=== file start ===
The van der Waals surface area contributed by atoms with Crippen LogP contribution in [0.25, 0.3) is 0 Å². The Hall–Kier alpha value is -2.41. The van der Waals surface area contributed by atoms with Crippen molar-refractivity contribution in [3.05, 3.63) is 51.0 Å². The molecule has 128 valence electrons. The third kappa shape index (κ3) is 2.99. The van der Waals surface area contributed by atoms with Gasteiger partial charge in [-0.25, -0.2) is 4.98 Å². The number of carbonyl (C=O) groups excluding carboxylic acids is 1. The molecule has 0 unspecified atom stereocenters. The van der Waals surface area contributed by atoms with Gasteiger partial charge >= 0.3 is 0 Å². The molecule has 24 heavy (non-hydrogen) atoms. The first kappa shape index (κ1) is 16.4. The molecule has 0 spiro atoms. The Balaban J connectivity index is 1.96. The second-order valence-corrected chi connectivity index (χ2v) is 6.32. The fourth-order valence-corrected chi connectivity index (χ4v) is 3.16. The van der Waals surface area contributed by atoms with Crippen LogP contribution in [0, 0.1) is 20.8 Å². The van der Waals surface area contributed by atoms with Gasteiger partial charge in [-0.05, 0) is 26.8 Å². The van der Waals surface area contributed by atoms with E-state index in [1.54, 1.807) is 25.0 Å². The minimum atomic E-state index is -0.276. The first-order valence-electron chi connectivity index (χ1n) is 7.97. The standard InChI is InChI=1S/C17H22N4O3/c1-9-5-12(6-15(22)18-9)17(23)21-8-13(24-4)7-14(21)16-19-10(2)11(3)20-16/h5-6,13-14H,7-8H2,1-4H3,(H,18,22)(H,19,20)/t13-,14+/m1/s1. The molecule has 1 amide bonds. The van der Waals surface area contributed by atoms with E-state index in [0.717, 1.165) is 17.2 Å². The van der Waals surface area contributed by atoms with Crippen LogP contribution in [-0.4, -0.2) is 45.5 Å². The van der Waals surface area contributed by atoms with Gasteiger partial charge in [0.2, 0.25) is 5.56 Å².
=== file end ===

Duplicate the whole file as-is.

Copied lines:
The van der Waals surface area contributed by atoms with Crippen LogP contribution in [0.25, 0.3) is 0 Å². The Hall–Kier alpha value is -2.41. The van der Waals surface area contributed by atoms with Crippen molar-refractivity contribution in [3.05, 3.63) is 51.0 Å². The molecule has 128 valence electrons. The third kappa shape index (κ3) is 2.99. The van der Waals surface area contributed by atoms with Gasteiger partial charge in [-0.25, -0.2) is 4.98 Å². The number of carbonyl (C=O) groups excluding carboxylic acids is 1. The molecule has 0 unspecified atom stereocenters. The van der Waals surface area contributed by atoms with Gasteiger partial charge >= 0.3 is 0 Å². The molecule has 24 heavy (non-hydrogen) atoms. The first kappa shape index (κ1) is 16.4. The molecule has 0 spiro atoms. The Balaban J connectivity index is 1.96. The second-order valence-corrected chi connectivity index (χ2v) is 6.32. The fourth-order valence-corrected chi connectivity index (χ4v) is 3.16. The van der Waals surface area contributed by atoms with Crippen LogP contribution in [0, 0.1) is 20.8 Å². The van der Waals surface area contributed by atoms with Gasteiger partial charge in [-0.05, 0) is 26.8 Å². The van der Waals surface area contributed by atoms with E-state index in [1.54, 1.807) is 25.0 Å². The minimum atomic E-state index is -0.276. The first-order valence-electron chi connectivity index (χ1n) is 7.97. The standard InChI is InChI=1S/C17H22N4O3/c1-9-5-12(6-15(22)18-9)17(23)21-8-13(24-4)7-14(21)16-19-10(2)11(3)20-16/h5-6,13-14H,7-8H2,1-4H3,(H,18,22)(H,19,20)/t13-,14+/m1/s1. The molecule has 1 amide bonds. The van der Waals surface area contributed by atoms with E-state index in [0.717, 1.165) is 17.2 Å². The van der Waals surface area contributed by atoms with Crippen LogP contribution in [-0.4, -0.2) is 45.5 Å². The van der Waals surface area contributed by atoms with Gasteiger partial charge in [0.2, 0.25) is 5.56 Å².